A Miami-based firm has splashed into Colorado with the biggest multifamily acquisition in Denver history.
Pensam Residential, along with BH Equities and Wafra Capital Partners, bought The Breakers Resort apartment complex near Fairmount Cemetery from Koelbel & Co. and The Bascom Group this week. The Denver Business Journal reported the sales price at $350 million.
Koelbel & Co., which finished building The Breakers 20 years ago, will stay in as a minority partner. Company head Buz Koelbel said he chose to bring on Pensam because they shared similar strategies for the complex moving forward, which will include a $20 million renovation.
“I look at them as a very non-institutional, entrepreneurial kind of partner,” Koelbel said. “They want to look at a completely new vision for how we can further enhance and improve The Breakers.”
The Breakers is the largest single real estate asset in the Denver metro area, according to a press release from listing brokerage ARA Newmark. It covers 190 acres just north at 9099 E. Mississippi Ave. The property includes 1,523 units between six separate villages oriented around a privately owned lake.
Pensam financed the acquisition with a Freddie Mac loan arranged by Berkadia. A deed of trust filed on the same day the sale closed showed a principal balance of $280 million.
The property is 95 percent occupied with average lease rates at about $1,500 per month. The average unit size is slightly more than 1,000 square feet.
ARA Newmark brokers Terrance Hunt and Jeff Hawks handled the sale on Koelbel and Bascom’s behalf. A press release from the brokerage claimed the sale as the largest Colorado apartment deal ever and the second most expensive multi-family sale in the country this year.
The property drew more than 20 offers, Hunt said. He added the pool of buyers for a property this big tends to be smaller, but right now buyers are looking for properties they can upgrade for increased rents.
“There are only so many people who can write the check,” Hunt said. “But with the majority of the funds pursuing multifamily real estate in the value add category, there was more interest than we anticipated.”
The Breakers was especially appealing, Hunt said, because its 1,500 units can create a multiplicative effect on renovation investments.
For example, fixing common amenities like a pool or clubhouse might cost the same whether a community has 200 apartments or 1,000. But if each apartment draws $50 more in rent each month after those improvements, that means higher returns for a complex like The Breakers than for a smaller property.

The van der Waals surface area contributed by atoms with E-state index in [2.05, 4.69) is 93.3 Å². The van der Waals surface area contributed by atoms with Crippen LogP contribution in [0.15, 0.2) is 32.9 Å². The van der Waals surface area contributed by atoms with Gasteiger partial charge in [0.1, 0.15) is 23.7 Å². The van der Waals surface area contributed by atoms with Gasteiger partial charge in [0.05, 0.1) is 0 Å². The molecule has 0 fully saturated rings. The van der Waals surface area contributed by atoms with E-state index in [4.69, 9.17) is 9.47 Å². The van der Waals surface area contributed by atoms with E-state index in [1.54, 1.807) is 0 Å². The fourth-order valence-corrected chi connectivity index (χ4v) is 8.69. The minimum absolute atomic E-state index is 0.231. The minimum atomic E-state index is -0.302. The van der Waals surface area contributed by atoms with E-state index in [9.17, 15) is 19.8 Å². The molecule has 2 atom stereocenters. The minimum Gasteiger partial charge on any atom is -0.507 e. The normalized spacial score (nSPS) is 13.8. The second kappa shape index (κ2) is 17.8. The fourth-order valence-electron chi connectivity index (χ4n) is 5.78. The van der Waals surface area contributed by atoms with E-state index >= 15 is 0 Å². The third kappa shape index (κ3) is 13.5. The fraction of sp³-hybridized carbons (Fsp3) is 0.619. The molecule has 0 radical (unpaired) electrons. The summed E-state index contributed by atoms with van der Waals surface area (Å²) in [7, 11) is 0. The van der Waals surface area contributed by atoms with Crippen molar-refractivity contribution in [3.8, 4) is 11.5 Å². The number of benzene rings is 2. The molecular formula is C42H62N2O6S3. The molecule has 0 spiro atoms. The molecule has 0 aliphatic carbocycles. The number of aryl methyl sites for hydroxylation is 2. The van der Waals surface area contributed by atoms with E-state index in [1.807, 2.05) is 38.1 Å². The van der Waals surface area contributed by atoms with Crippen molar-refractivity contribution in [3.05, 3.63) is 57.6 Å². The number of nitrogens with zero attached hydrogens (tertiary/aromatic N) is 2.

Koelbel said they plan to start upgrades next spring and the entire renovation program will probably take about three years. The new ownership group will look to renovate both apartment interiors and exteriors, add new amenities and revamp the community pool.
When everything is finished, Koelbel said he hopes to earn monthly rents about 15 percent or 20 percent higher than what apartments The Breakers lease for right now.
Koelbel and Co. developed The Breakers in a partnership with The Feld Co. Koelbel said they started putting together the land in 1978. It wasn’t until 10 years later that the sprawling complex first broke ground.
The first tenants arrived in 1990, and Koelbel said they added a new village each year until the project was finished in 1996.
Koelbel and Co. has owned a piece of The Breakers ever since, though its roster of partners has shuffled over the last decade. Feld Co. sold its share in 2006 when the Bascom Group and General Electric bought in.
The 2006 sale valued the complex at $190.5 million. That was the most expensive apartment sale in Colorado history until the Horizons at Rock Creek complex in Superior sold earlier last for $255 million, according to a Denver Business Journal story from April 2015.
Koelbel and Co. again became the majority owner at The Breakers three years ago in a $230 million loan refinancing. General Electric got out of The Breakers at that time.
Koelbel said he’s sticking around through the second sale in The Breakers lifetime in part because the complex holds an emotional value in addition to its immense financial value. He came on board at Koelbel and Co., the company his father founded, in 1976 just as the group was starting to think up the now-most valuable apartment complex in town.
“It’s something I’ve worked on some part of every week or month my whole career,” Koelbel said. “So I wasn’t ready to give up on it.”